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Cost Estimation Methods

ABUS 023


There are four principal cost estimating methodologies: 1) Comparison/analogy, 2)Parametric, 3) Detailed engineering/bottom up, and 4) Extrapolation from actual costs. Other methodologies include Expert Opinion (from Subject Matter Experts) and catalogue pricing.

General Information

A cost estimate is an evaluation and analysis of future costs generally derived by relating historical cost, performance, schedule and technical data of similar items or services. The four major analytical methods or cost estimation techniques used to develop cost estimates for acquisition programs are Analogy, Parametric (Statistical), Engineering (Bottoms Up), and Actual Costs.

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As per the above figure, the cost estimating techniques used for an acquisition program typically progresses from an analogy to actual cost method as that program matures and more information is known. The analogy method is most appropriate early in the program life cycle when the system is not yet fully defined. This assumes there are analogous systems available for comparative evaluation. As systems begin to be more defined, such as when the program enters the Engineering and Manufacturing Development Phase (EMD) phase, the cost estimators may be able to apply the parametric (statistically based) method. Estimating by engineering tends to begin in the latter stages of EMD and Low Rate Initial Production (LRIP) when the design is fixed, and more detailed technical and cost data are now available. Once the system is being produced or constructed (i.e., LRIP and Full Rate Production), the actual cost method can be more readily applied.

Few estimates employ the same estimating technique for every cost element. The techniques used to develop the estimates for various cost elements should take into account applicable stage of the acquisition cycle for that program and the urgency or time available to generate the estimate. For the EMD phase, senior leaders often prefer parametric method, although the analogy and engineering methods may be acceptable, in support of Milestone B and C reviews.  Whereas the extrapolation from actual costs should be used to the maximum extent possible in preparing estimates for the Full Rate Production Review (FRPR) and any subsequent actions, to include Sustainment Reviews (SRs). A comparison of several estimates based on different cost estimating methods as cross-checks is highly encouraged.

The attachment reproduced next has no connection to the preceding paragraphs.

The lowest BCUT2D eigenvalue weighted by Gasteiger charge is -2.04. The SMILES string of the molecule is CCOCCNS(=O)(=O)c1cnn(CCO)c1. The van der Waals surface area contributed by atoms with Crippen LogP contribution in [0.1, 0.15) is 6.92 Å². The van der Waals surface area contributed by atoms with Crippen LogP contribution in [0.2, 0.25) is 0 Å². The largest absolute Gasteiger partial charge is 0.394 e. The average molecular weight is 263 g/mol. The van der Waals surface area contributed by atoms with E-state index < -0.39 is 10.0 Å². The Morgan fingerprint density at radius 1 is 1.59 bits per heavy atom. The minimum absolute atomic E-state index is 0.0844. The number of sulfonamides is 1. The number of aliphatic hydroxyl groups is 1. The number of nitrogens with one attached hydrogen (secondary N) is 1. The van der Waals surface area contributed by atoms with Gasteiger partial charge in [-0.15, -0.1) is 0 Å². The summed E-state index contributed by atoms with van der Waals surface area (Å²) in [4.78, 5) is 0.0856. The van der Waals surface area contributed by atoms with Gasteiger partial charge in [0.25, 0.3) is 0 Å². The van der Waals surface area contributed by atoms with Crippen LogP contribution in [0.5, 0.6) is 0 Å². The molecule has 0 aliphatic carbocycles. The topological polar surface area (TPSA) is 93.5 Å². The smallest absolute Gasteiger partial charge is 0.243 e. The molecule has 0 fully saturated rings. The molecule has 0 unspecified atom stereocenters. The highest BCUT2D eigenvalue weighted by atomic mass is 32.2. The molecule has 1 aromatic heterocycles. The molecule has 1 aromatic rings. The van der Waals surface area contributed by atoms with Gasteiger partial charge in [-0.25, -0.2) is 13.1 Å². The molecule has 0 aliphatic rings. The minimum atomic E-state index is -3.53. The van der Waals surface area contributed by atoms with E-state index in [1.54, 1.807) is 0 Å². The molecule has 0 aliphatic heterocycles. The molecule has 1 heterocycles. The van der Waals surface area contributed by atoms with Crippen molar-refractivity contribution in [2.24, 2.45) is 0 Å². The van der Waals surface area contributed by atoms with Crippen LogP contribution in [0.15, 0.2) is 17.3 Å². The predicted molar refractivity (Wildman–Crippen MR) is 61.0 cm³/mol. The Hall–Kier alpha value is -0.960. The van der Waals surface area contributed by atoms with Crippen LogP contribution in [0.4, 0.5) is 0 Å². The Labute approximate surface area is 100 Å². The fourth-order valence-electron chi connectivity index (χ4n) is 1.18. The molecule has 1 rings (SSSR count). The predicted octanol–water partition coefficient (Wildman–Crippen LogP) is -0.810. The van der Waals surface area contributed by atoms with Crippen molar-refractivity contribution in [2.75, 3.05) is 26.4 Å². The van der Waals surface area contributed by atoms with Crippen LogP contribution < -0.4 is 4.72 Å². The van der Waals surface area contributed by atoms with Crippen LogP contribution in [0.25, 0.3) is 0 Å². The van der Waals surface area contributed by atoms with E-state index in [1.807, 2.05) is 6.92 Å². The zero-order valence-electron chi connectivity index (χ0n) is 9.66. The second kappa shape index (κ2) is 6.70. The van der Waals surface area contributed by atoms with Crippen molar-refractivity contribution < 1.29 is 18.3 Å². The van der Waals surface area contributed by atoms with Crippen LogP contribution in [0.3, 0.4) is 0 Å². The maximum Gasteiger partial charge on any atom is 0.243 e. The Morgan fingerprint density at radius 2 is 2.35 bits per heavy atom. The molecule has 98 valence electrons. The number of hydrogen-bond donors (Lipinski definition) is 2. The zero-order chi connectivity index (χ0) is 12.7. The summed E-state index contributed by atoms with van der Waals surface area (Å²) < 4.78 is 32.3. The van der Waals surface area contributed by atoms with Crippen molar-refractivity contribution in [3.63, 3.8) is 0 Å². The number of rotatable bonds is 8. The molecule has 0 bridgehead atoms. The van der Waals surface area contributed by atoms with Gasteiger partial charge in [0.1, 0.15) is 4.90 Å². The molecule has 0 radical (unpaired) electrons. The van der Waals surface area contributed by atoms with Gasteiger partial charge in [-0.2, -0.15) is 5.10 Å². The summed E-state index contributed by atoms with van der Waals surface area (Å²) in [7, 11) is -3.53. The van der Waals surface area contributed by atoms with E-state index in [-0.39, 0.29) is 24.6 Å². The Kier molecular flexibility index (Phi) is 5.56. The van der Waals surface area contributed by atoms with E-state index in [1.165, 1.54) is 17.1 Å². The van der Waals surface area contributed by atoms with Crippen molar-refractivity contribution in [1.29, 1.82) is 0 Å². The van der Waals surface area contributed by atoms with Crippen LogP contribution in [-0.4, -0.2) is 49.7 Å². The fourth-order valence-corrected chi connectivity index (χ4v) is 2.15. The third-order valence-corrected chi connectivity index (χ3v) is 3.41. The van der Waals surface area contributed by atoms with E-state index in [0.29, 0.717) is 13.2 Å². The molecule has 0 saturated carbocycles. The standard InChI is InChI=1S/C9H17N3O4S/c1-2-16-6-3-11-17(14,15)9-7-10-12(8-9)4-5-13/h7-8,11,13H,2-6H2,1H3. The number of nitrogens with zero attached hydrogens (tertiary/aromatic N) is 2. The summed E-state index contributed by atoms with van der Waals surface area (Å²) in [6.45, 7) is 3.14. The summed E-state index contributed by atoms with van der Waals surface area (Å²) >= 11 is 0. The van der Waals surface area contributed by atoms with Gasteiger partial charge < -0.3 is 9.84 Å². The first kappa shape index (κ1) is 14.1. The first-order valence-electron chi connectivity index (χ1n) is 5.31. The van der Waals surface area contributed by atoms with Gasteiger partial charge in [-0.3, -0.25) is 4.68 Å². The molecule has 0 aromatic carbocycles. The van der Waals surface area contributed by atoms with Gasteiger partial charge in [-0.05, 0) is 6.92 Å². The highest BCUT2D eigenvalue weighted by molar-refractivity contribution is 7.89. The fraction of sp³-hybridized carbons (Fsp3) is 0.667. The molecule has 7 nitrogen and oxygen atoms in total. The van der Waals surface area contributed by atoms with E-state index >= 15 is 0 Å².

Of the four cost estimation methods presented, the use of actual costs is the most supportable, but difficult to accomplish early in the acquisition program. The analogy method is most often used early in the program, when little is known about the specific system to be developed. The parametric technique is useful throughout a program life cycle, provided there is a sufficient database of size, quality, and homogeneity to develop valid cost estimating relationships (CERs). The engineering estimate is used later in program development, production, and sustainment when the scope of work is well-defined, and a comprehensive Work Breakdown Structure (WBS) or Cost Estimate Structure (CES) can be developed. Finally, estimating by actual costs often produces the lowest risk estimate due to the fact that the projection of the next system cost is derived from a historical trend with recent/current contracts.

Expert opinion, although not addressed in this article, can be used to support any or all the four estimating methods. One or more Subject Matter Experts (SMEs) can provide the basis for the cost estimate through leveraging a wealth of experience and knowledge. Experts can identify analogous systems and recommend “most intuitive” CERs. Expert judgment can prove invaluable for estimating parameter impacts along with impacts to labor and material costs. For example, experts have been used to provide estimates of software lines of code (SLOC), weight, dimensions, system complexity, specifications and performance impacts. Many times, experts have already collected data on labor hours to build, operate or maintain a system. At the very least, an expert can provide his or her inputs on potential cost drivers, functional form of a regression and associated engineering general guidelines.

No matter what the estimation technique, the Program Manager (PM) must ensure that the cost estimate completely addresses the program baseline and is technically sound and reasonable. The cost estimate must be defensible with well-reasoned analysis. A PM who is totally familiar with the program's cost estimate, including the rationale for the method(s) used to develop that estimate, generally has a greater chance of maintaining control of the risks and hence cost for their program.